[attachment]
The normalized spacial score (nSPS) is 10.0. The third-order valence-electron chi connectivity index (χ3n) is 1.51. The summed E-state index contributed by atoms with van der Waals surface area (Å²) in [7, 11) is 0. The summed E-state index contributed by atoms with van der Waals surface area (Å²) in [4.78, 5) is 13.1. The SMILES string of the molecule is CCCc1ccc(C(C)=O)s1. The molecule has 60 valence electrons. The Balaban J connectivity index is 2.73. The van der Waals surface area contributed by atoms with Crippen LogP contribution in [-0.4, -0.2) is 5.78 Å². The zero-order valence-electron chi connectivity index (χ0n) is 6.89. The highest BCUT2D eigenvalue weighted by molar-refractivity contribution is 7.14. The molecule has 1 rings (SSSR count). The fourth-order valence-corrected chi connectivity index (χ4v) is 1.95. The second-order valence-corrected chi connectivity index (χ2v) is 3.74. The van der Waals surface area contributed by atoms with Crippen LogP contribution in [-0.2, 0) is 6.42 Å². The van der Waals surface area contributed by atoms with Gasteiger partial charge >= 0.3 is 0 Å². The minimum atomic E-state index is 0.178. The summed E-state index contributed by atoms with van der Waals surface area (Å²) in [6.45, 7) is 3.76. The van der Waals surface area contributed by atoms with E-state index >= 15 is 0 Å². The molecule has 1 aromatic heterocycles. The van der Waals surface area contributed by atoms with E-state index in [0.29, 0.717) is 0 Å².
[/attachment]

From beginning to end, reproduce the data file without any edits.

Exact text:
The normalized spacial score (nSPS) is 10.0. The third-order valence-electron chi connectivity index (χ3n) is 1.51. The summed E-state index contributed by atoms with van der Waals surface area (Å²) in [7, 11) is 0. The summed E-state index contributed by atoms with van der Waals surface area (Å²) in [4.78, 5) is 13.1. The SMILES string of the molecule is CCCc1ccc(C(C)=O)s1. The molecule has 60 valence electrons. The Balaban J connectivity index is 2.73. The van der Waals surface area contributed by atoms with Crippen LogP contribution in [-0.4, -0.2) is 5.78 Å². The zero-order valence-electron chi connectivity index (χ0n) is 6.89. The highest BCUT2D eigenvalue weighted by molar-refractivity contribution is 7.14. The molecule has 1 rings (SSSR count). The fourth-order valence-corrected chi connectivity index (χ4v) is 1.95. The second-order valence-corrected chi connectivity index (χ2v) is 3.74. The van der Waals surface area contributed by atoms with Crippen LogP contribution in [-0.2, 0) is 6.42 Å². The van der Waals surface area contributed by atoms with Gasteiger partial charge >= 0.3 is 0 Å². The minimum atomic E-state index is 0.178. The summed E-state index contributed by atoms with van der Waals surface area (Å²) in [6.45, 7) is 3.76. The van der Waals surface area contributed by atoms with E-state index >= 15 is 0 Å². The molecule has 1 aromatic heterocycles. The van der Waals surface area contributed by atoms with E-state index in [0.29, 0.717) is 0 Å².